• the main precursors to sensorially important VSCs, with a focus on hydrogen sulfide, methanethiol, thioacetates, disulfides, polysulfanes and possibly DMS, phenylmethanethiol and others
• the metabolic and chemical pathways that lead to their formation and loss after formation
• the chemical and environmental factors which lead to otherwise innocuous sulfur-based compounds being converted to those that have a significant sensorial impact in wine.
Polysulfanes as precursors to hydrogen sulfide
Diorgano-polysulfanes are a class of putative precursors to hydrogen sulfide (H2S) that may be produced during fermentation when thiols are oxidised in the presence of copper. They have the potential to act as latent sources of H2S in finished wine. The stability of dicysteinyl-polysulfanes was investigated in model wine, as well as factors influencing the liberation of H2S from these compounds. The stability of the polysulfanes was dependent both on the length of the sulfur-linking atoms (Sn) and on the presence of a reducing agent, such as SO2 or ascorbic acid (Figure 16). Dicysteinyl-polysulfanes containing up to three sulfur-linking atoms were the most stable, with 84% of these polysulfanes remaining in solution after six months, compared to polysulfanes containing four or more sulfur-linking atoms that decomposed rapidly with only 26% remaining after six months. Importantly, SO2 was associated with the rapid degradation of polysulfanes and subsequent liberation of H2S.
Improved understanding of the role of microbiological factors in VSC formation
The sulfur-containing amino acid methionine has been identified as a possible precursor of the undesirable VSCs methanethiol (MeSH) and methylthioacetate (MeSAc) in laboratory-scale fermentations. High concentrations of methionine in a synthetic grape juice resulted in increased formation of both MeSH and MeSAc at the end of fermentation. In addition, the formation of these undesirable sulfur compounds depended on the genetic make-up of the yeast used, and four of the genes that might be involved in the release of MeSAc and/or MeSH during fermentation were identified.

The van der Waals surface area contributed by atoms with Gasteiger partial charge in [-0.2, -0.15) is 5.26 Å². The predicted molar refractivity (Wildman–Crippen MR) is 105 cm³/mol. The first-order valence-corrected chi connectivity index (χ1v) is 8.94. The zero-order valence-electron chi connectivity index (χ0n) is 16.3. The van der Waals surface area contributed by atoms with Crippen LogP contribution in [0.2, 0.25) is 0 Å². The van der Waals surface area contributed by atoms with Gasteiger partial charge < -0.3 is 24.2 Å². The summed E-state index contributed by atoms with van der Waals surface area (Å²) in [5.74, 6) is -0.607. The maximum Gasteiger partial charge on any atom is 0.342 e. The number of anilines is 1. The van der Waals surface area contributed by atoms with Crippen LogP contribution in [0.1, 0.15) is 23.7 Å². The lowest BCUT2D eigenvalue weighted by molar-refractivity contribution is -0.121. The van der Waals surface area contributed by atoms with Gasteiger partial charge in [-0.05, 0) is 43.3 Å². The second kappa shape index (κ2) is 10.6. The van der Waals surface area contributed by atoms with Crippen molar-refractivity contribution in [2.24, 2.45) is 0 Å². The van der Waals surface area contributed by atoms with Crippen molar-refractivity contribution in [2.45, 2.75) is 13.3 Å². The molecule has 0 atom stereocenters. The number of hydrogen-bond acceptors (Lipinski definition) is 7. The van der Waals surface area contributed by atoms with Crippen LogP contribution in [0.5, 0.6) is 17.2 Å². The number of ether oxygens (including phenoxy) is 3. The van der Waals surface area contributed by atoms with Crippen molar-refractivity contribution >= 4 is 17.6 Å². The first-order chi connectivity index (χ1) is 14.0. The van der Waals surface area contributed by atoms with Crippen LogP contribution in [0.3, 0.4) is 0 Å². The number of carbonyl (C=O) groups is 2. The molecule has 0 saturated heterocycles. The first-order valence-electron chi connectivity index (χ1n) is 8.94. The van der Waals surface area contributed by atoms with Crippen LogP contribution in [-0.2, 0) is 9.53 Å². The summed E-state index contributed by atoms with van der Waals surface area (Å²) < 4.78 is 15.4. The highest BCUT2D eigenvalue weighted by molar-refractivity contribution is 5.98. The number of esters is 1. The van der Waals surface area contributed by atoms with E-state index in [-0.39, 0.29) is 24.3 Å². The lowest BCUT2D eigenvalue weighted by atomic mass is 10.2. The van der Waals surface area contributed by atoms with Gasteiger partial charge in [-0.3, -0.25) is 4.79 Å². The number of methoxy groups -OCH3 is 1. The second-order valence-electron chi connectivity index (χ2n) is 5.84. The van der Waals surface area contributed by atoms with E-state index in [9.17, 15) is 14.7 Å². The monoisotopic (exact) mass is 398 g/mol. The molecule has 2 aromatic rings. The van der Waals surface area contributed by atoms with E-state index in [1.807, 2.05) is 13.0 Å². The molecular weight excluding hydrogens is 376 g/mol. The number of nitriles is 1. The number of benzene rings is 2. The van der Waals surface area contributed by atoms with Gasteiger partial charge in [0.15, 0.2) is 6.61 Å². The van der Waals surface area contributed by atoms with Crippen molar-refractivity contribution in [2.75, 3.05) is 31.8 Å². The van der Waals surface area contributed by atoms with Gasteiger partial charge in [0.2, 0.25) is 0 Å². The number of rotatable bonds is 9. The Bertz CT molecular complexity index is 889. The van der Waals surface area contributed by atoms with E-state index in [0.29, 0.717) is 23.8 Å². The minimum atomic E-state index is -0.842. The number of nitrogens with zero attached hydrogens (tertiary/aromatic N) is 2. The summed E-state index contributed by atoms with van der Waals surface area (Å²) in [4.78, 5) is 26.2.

Commercial yeast manufacturers offer a wide range of yeast strains, but little information is known about their winemaking characteristics, particularly for red ferments. From a 2017 vintage trial of Grenache (50 kg) with six different wine strains, it was confirmed that one of the strains (AWRI 1776) produced high concentrations of MeSAc and MeSH. Formal sensory evaluation showed that wines with high concentrations of these undesirable sulfur compounds were rated highly in ‘drain’ (reductive) and ‘tinned vegetable’ aroma attributes. AWRI 1776 will be used to study in more detail the formation of MeSAc and MeSH under different winemaking conditions.
In the same Grenache wines, it was also confirmed that the choice of yeast strain has a great influence on the release of the fruity thiol 3-MH, with one of the yeast strains assessed (AWRI 2914) producing twice as much 3-MH as the other strains. Future work will assess whether this increased formation of 3-MH has any effect on the sensory characteristics of these red wines.